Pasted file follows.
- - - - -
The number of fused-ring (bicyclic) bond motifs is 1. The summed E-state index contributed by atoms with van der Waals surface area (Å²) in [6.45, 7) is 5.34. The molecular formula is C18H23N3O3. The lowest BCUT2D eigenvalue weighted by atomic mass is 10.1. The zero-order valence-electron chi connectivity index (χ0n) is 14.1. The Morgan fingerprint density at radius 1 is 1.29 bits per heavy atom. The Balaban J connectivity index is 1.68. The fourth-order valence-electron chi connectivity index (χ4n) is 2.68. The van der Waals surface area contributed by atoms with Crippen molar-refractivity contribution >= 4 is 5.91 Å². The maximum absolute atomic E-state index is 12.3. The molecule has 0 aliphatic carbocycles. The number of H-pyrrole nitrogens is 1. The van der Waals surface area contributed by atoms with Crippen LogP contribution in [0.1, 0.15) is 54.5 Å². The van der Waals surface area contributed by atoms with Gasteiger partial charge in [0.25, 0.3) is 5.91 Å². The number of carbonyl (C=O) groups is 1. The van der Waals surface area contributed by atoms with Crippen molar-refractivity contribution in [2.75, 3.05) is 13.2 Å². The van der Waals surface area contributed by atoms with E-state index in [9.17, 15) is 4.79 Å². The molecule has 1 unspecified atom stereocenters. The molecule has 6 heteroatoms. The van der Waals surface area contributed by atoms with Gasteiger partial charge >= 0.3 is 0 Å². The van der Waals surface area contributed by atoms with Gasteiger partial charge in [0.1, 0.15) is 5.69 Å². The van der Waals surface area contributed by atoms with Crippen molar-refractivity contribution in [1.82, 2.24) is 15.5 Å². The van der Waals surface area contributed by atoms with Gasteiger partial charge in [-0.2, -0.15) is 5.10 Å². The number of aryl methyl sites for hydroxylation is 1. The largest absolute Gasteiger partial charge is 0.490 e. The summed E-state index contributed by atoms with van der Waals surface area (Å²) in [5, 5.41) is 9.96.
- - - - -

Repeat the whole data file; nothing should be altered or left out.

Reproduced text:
The number of fused-ring (bicyclic) bond motifs is 1. The summed E-state index contributed by atoms with van der Waals surface area (Å²) in [6.45, 7) is 5.34. The molecular formula is C18H23N3O3. The lowest BCUT2D eigenvalue weighted by atomic mass is 10.1. The zero-order valence-electron chi connectivity index (χ0n) is 14.1. The Morgan fingerprint density at radius 1 is 1.29 bits per heavy atom. The Balaban J connectivity index is 1.68. The fourth-order valence-electron chi connectivity index (χ4n) is 2.68. The van der Waals surface area contributed by atoms with Crippen molar-refractivity contribution >= 4 is 5.91 Å². The maximum absolute atomic E-state index is 12.3. The molecule has 0 aliphatic carbocycles. The number of H-pyrrole nitrogens is 1. The van der Waals surface area contributed by atoms with Crippen LogP contribution in [0.1, 0.15) is 54.5 Å². The van der Waals surface area contributed by atoms with Gasteiger partial charge in [0.25, 0.3) is 5.91 Å². The number of carbonyl (C=O) groups is 1. The van der Waals surface area contributed by atoms with Crippen molar-refractivity contribution in [2.75, 3.05) is 13.2 Å². The van der Waals surface area contributed by atoms with E-state index in [9.17, 15) is 4.79 Å². The molecule has 1 unspecified atom stereocenters. The molecule has 6 heteroatoms. The van der Waals surface area contributed by atoms with Gasteiger partial charge >= 0.3 is 0 Å². The van der Waals surface area contributed by atoms with Gasteiger partial charge in [0.1, 0.15) is 5.69 Å². The van der Waals surface area contributed by atoms with Crippen molar-refractivity contribution in [1.82, 2.24) is 15.5 Å². The van der Waals surface area contributed by atoms with Gasteiger partial charge in [-0.2, -0.15) is 5.10 Å². The number of aryl methyl sites for hydroxylation is 1. The largest absolute Gasteiger partial charge is 0.490 e. The summed E-state index contributed by atoms with van der Waals surface area (Å²) in [5, 5.41) is 9.96.